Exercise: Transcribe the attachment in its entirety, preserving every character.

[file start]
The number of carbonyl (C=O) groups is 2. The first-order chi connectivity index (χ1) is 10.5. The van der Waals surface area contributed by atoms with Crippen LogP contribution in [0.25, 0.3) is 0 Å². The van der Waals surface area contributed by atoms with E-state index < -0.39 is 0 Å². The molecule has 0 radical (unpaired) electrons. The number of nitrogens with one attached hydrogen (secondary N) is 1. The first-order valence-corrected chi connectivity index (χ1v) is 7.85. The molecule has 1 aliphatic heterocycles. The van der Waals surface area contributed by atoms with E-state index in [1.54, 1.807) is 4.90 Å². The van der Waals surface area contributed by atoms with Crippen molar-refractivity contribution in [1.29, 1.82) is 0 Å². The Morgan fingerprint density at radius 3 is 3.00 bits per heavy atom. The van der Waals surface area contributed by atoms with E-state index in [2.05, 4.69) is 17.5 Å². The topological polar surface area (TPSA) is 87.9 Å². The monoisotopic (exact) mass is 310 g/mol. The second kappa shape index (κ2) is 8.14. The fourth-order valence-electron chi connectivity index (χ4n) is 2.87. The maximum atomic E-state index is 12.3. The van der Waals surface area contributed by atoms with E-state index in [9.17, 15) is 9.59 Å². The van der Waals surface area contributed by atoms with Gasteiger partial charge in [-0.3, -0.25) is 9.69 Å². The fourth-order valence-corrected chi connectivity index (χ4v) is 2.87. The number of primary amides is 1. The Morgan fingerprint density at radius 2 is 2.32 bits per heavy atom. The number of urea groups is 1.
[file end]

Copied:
The number of carbonyl (C=O) groups is 2. The first-order chi connectivity index (χ1) is 10.5. The van der Waals surface area contributed by atoms with Crippen LogP contribution in [0.25, 0.3) is 0 Å². The van der Waals surface area contributed by atoms with E-state index < -0.39 is 0 Å². The molecule has 0 radical (unpaired) electrons. The number of nitrogens with one attached hydrogen (secondary N) is 1. The first-order valence-corrected chi connectivity index (χ1v) is 7.85. The molecule has 1 aliphatic heterocycles. The van der Waals surface area contributed by atoms with E-state index in [1.54, 1.807) is 4.90 Å². The van der Waals surface area contributed by atoms with Crippen molar-refractivity contribution in [1.29, 1.82) is 0 Å². The Morgan fingerprint density at radius 3 is 3.00 bits per heavy atom. The van der Waals surface area contributed by atoms with E-state index in [2.05, 4.69) is 17.5 Å². The topological polar surface area (TPSA) is 87.9 Å². The monoisotopic (exact) mass is 310 g/mol. The second kappa shape index (κ2) is 8.14. The fourth-order valence-electron chi connectivity index (χ4n) is 2.87. The maximum atomic E-state index is 12.3. The van der Waals surface area contributed by atoms with E-state index in [9.17, 15) is 9.59 Å². The van der Waals surface area contributed by atoms with Gasteiger partial charge in [-0.3, -0.25) is 9.69 Å². The fourth-order valence-corrected chi connectivity index (χ4v) is 2.87. The number of primary amides is 1. The Morgan fingerprint density at radius 2 is 2.32 bits per heavy atom. The number of urea groups is 1.